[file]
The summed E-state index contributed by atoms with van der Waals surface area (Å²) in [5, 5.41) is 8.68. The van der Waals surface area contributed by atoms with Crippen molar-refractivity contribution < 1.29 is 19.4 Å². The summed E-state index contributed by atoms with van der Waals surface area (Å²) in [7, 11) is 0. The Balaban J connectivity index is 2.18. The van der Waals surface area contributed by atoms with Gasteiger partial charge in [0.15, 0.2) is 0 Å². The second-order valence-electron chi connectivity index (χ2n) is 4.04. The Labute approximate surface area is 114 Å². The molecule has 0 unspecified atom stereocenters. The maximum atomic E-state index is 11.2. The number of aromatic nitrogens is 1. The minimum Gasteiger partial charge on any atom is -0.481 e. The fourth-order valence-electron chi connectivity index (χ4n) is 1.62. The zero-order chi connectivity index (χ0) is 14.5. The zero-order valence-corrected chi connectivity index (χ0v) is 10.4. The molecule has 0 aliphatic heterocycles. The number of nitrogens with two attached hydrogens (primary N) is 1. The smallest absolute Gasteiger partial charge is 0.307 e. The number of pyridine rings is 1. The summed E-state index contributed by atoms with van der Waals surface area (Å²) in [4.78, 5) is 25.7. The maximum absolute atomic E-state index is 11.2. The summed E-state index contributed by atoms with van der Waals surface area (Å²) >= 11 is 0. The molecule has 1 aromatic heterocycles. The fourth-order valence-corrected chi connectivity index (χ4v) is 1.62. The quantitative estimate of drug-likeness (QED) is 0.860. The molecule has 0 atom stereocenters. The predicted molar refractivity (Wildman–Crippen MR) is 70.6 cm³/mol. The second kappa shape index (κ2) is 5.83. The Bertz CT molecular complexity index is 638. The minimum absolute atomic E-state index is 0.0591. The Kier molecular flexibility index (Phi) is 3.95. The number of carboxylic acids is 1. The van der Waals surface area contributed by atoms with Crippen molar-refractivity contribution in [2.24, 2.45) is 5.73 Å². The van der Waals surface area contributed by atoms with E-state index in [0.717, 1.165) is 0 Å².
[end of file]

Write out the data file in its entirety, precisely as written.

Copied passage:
The summed E-state index contributed by atoms with van der Waals surface area (Å²) in [5, 5.41) is 8.68. The van der Waals surface area contributed by atoms with Crippen molar-refractivity contribution < 1.29 is 19.4 Å². The summed E-state index contributed by atoms with van der Waals surface area (Å²) in [7, 11) is 0. The Balaban J connectivity index is 2.18. The van der Waals surface area contributed by atoms with Gasteiger partial charge in [0.15, 0.2) is 0 Å². The second-order valence-electron chi connectivity index (χ2n) is 4.04. The Labute approximate surface area is 114 Å². The molecule has 0 unspecified atom stereocenters. The maximum atomic E-state index is 11.2. The number of aromatic nitrogens is 1. The minimum Gasteiger partial charge on any atom is -0.481 e. The fourth-order valence-electron chi connectivity index (χ4n) is 1.62. The zero-order chi connectivity index (χ0) is 14.5. The zero-order valence-corrected chi connectivity index (χ0v) is 10.4. The molecule has 0 aliphatic heterocycles. The number of nitrogens with two attached hydrogens (primary N) is 1. The smallest absolute Gasteiger partial charge is 0.307 e. The number of pyridine rings is 1. The summed E-state index contributed by atoms with van der Waals surface area (Å²) in [4.78, 5) is 25.7. The maximum absolute atomic E-state index is 11.2. The summed E-state index contributed by atoms with van der Waals surface area (Å²) >= 11 is 0. The molecule has 1 aromatic heterocycles. The fourth-order valence-corrected chi connectivity index (χ4v) is 1.62. The quantitative estimate of drug-likeness (QED) is 0.860. The molecule has 0 atom stereocenters. The predicted molar refractivity (Wildman–Crippen MR) is 70.6 cm³/mol. The second kappa shape index (κ2) is 5.83. The Bertz CT molecular complexity index is 638. The minimum absolute atomic E-state index is 0.0591. The Kier molecular flexibility index (Phi) is 3.95. The number of carboxylic acids is 1. The van der Waals surface area contributed by atoms with Crippen molar-refractivity contribution in [2.24, 2.45) is 5.73 Å². The van der Waals surface area contributed by atoms with E-state index in [0.717, 1.165) is 0 Å².